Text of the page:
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Amid surge, border agents in Rio Grande Valley are releasing migrants without court dates

Some immigrants said they were being released inside the U.S. without knowing how they will be contacted to appear for their asylum hearings.
U.S. Customs and Border Protection agents take people into custody people near the border with Mexico on March 20, 2021, in Hidalgo, Texas.
Customs and Border Protection agents take people into custody people near the border with Mexico in Hidalgo, Texas, on Saturday.Julio Cortez / AP

WASHINGTON — Border agents in the Rio Grande Valley, the center of the migrant surge, were authorized Saturday to begin releasing adult migrants and families from custody before they have been given dates to appear in court, according to an internal document obtained by NBC News.

The move is "intended to mitigate operational challenges, including risks to national security, during significant surges of illegal migration as currently exist in the Rio Grande Valley" by reducing the time immigrants spend in custody, according to the document.

Some immigrants said they were being released without knowing how they would be contacted.

Releasing a migrant before determining a court date for an immigration hearing, which decides whether the migrant will be deported or allowed to stay in the U.S., is a divergence from Customs and Border Protection policy. CBP typically gives all migrants "notices to appear" before they are released or sent to Immigration and Customs Enforcement for detention.

Customs and Border Protection agents take people into custody Saturday near the border with Mexico in Hidalgo, Texas.Julio Cortez / AP

In the document, CBP instructed agents in the Rio Grande Valley that they are authorized to release migrants without court dates when their facilities meet one of a number of criteria, including reaching 100 percent capacity. According to data recently obtained by NBC News, as of Sunday, 5,175 immigrants were in Border Patrol custody in the Rio Grande Valley, where facilities can hold 715.

On Monday morning, some immigrants who spoke on condition of anonymity said they had, in fact, been released without court dates. They said that before they were released, they were asked by U.S. border agents for contact information, which they provided, and given documents with "to be determined" court dates. They were told they would be contacted within 30 days.

Others said they were not asked for contact information and were simply given identification documents that they were told to show to local law enforcement officials if they were stopped while in the U.S. It is not clear how the government will reach those people to see that they go before immigration judges.

The document does not specify, and a CBP spokeswoman did not say, whether border agents were collecting contact information for all migrants or how they planned to reach immigrants who did not provide information.

The CBP spokeswoman said that the border remains closed to families and single adults but that because Mexico does not have the capacity to take back all families, some are being processed in the U.S.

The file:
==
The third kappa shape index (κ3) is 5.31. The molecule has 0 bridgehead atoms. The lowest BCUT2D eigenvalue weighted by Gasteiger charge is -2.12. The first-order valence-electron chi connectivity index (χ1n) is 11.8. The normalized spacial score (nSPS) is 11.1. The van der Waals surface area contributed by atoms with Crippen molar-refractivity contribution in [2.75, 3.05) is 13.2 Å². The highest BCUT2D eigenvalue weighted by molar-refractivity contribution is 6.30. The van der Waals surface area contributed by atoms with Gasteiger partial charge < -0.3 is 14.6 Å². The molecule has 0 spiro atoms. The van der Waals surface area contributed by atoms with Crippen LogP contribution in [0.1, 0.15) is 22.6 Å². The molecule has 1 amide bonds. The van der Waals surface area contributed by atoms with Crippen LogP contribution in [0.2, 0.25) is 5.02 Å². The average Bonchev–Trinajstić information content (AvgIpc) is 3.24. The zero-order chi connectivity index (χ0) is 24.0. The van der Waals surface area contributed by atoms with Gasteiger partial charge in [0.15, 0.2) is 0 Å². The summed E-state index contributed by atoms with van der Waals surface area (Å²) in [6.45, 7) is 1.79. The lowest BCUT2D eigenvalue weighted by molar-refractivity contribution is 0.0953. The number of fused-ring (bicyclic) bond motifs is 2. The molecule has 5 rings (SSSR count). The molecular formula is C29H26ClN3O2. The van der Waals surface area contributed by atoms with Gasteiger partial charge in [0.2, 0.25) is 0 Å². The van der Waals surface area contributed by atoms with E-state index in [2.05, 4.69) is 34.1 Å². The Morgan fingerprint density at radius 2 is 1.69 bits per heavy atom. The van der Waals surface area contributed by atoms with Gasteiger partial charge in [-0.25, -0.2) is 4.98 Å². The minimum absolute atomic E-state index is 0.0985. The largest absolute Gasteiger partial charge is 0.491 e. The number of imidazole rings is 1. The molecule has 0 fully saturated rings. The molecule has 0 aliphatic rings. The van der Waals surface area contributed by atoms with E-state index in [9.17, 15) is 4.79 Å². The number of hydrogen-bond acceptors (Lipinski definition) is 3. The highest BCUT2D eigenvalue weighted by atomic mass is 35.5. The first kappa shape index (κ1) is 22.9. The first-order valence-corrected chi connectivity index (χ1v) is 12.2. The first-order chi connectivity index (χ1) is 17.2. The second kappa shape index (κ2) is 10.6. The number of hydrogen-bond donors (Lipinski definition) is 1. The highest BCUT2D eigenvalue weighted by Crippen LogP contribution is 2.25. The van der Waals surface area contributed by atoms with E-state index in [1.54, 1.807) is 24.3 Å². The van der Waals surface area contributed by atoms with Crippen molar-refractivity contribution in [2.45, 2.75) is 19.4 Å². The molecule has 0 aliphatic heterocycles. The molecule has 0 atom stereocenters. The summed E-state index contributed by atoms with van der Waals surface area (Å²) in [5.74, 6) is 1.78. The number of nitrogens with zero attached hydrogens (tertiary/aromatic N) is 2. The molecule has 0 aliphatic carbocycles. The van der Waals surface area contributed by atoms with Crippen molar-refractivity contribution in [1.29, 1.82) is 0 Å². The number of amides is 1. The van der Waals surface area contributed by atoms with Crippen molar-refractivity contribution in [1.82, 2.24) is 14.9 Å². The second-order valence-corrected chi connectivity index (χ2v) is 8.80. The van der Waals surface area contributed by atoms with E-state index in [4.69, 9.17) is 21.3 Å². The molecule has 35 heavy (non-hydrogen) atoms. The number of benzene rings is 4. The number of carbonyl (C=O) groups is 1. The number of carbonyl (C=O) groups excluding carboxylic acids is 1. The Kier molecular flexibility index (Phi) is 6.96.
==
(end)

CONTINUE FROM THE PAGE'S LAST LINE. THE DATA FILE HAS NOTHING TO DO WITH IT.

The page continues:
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"In some cases, families are placed in removal proceedings further along in the release process rather than while they are at the Border Patrol station," the spokeswoman said. "All families, however, are screened at the Border Patrol station, including the collection of biographical and biometric information and criminal and national security records checks."

According to data obtained by NBC News, Border Patrol apprehended 1,807 migrants who were traveling as parts of families on Friday, and only 179 of them were expelled back into Mexico.

Releasing adult migrants and families would create more room for children in Border Patrol custody. Unaccompanied migrant children are particularly affected by overcrowding, as they must remain in Border Patrol custody until they are transferred to the care of the Department of Health and Human Services. As of Sunday, more than 822 children had been in Border Patrol custody over 10 hours in facilities that Homeland Security Secretary Alejandro Mayorkas has said are "no place for a child."

Under no circumstances would unaccompanied migrant children be released from Border Patrol custody, the document said, as current law mandates that they be cared for and connected with family members or other vetted sponsors by HHS.

Other criteria that allow agents to release single adult migrants and families from Border Patrol custody without court dates include when the Border Patrol facilities in a sector are at 75 percent capacity and the number of immigrants coming in exceeds the number of immigrants leaving for a 24-hour period. In addition, agents may release migrants if the number of unaccompanied children in custody exceeds 50 percent of the stations' capacity and the children are not able to be placed with HHS within 48 hours, the document said.

Agents are instructed not to release immigrants if it is determined that they pose risks to national security or public safety, according to the document.